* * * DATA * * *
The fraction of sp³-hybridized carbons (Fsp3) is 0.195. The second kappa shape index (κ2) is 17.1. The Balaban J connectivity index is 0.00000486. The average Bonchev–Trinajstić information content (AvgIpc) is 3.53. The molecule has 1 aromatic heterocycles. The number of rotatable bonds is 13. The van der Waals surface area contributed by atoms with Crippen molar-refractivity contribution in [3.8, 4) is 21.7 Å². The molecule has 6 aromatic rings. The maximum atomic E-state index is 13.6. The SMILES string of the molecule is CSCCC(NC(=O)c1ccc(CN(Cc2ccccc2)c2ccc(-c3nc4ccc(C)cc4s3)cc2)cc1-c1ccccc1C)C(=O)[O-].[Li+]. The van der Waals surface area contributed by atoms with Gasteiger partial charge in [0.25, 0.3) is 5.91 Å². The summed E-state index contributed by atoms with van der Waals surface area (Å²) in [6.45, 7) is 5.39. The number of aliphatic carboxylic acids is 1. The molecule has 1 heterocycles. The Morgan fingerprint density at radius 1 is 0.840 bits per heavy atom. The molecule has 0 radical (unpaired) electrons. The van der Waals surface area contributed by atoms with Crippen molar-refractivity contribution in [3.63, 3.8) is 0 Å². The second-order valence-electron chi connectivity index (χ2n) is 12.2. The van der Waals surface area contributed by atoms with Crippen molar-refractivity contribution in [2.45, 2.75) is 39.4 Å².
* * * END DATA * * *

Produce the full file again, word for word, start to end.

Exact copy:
The fraction of sp³-hybridized carbons (Fsp3) is 0.195. The second kappa shape index (κ2) is 17.1. The Balaban J connectivity index is 0.00000486. The average Bonchev–Trinajstić information content (AvgIpc) is 3.53. The molecule has 1 aromatic heterocycles. The number of rotatable bonds is 13. The van der Waals surface area contributed by atoms with Crippen molar-refractivity contribution in [3.8, 4) is 21.7 Å². The molecule has 6 aromatic rings. The maximum atomic E-state index is 13.6. The SMILES string of the molecule is CSCCC(NC(=O)c1ccc(CN(Cc2ccccc2)c2ccc(-c3nc4ccc(C)cc4s3)cc2)cc1-c1ccccc1C)C(=O)[O-].[Li+]. The van der Waals surface area contributed by atoms with Gasteiger partial charge in [0.25, 0.3) is 5.91 Å². The summed E-state index contributed by atoms with van der Waals surface area (Å²) in [6.45, 7) is 5.39. The number of aliphatic carboxylic acids is 1. The molecule has 1 heterocycles. The Morgan fingerprint density at radius 1 is 0.840 bits per heavy atom. The molecule has 0 radical (unpaired) electrons. The van der Waals surface area contributed by atoms with Crippen molar-refractivity contribution in [3.63, 3.8) is 0 Å². The second-order valence-electron chi connectivity index (χ2n) is 12.2. The van der Waals surface area contributed by atoms with Crippen molar-refractivity contribution in [2.45, 2.75) is 39.4 Å².